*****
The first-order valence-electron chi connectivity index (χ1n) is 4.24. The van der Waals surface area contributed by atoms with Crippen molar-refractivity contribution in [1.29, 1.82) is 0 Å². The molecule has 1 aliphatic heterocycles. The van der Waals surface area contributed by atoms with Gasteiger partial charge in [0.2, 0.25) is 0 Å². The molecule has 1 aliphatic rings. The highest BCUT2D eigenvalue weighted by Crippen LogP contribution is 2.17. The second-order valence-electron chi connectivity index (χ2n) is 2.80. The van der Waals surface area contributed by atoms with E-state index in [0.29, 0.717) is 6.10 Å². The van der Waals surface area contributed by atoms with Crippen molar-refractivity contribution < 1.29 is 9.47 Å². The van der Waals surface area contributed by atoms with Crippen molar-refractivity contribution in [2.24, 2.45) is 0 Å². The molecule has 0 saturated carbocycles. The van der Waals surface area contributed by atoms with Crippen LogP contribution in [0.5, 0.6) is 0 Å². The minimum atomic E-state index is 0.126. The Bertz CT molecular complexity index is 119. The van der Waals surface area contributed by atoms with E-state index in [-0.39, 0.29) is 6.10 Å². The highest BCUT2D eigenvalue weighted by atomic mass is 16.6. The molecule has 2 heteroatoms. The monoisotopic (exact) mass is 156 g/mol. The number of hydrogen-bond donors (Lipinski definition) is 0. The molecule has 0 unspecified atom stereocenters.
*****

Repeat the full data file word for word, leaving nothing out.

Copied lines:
The first-order valence-electron chi connectivity index (χ1n) is 4.24. The van der Waals surface area contributed by atoms with Crippen molar-refractivity contribution in [1.29, 1.82) is 0 Å². The molecule has 1 aliphatic heterocycles. The van der Waals surface area contributed by atoms with Gasteiger partial charge in [0.2, 0.25) is 0 Å². The molecule has 1 aliphatic rings. The highest BCUT2D eigenvalue weighted by Crippen LogP contribution is 2.17. The second-order valence-electron chi connectivity index (χ2n) is 2.80. The van der Waals surface area contributed by atoms with E-state index in [0.29, 0.717) is 6.10 Å². The van der Waals surface area contributed by atoms with Crippen molar-refractivity contribution < 1.29 is 9.47 Å². The van der Waals surface area contributed by atoms with Crippen molar-refractivity contribution in [2.24, 2.45) is 0 Å². The molecule has 0 saturated carbocycles. The van der Waals surface area contributed by atoms with Crippen LogP contribution in [0.5, 0.6) is 0 Å². The minimum atomic E-state index is 0.126. The Bertz CT molecular complexity index is 119. The van der Waals surface area contributed by atoms with E-state index in [-0.39, 0.29) is 6.10 Å². The highest BCUT2D eigenvalue weighted by atomic mass is 16.6. The molecule has 2 heteroatoms. The monoisotopic (exact) mass is 156 g/mol. The number of hydrogen-bond donors (Lipinski definition) is 0. The molecule has 0 unspecified atom stereocenters.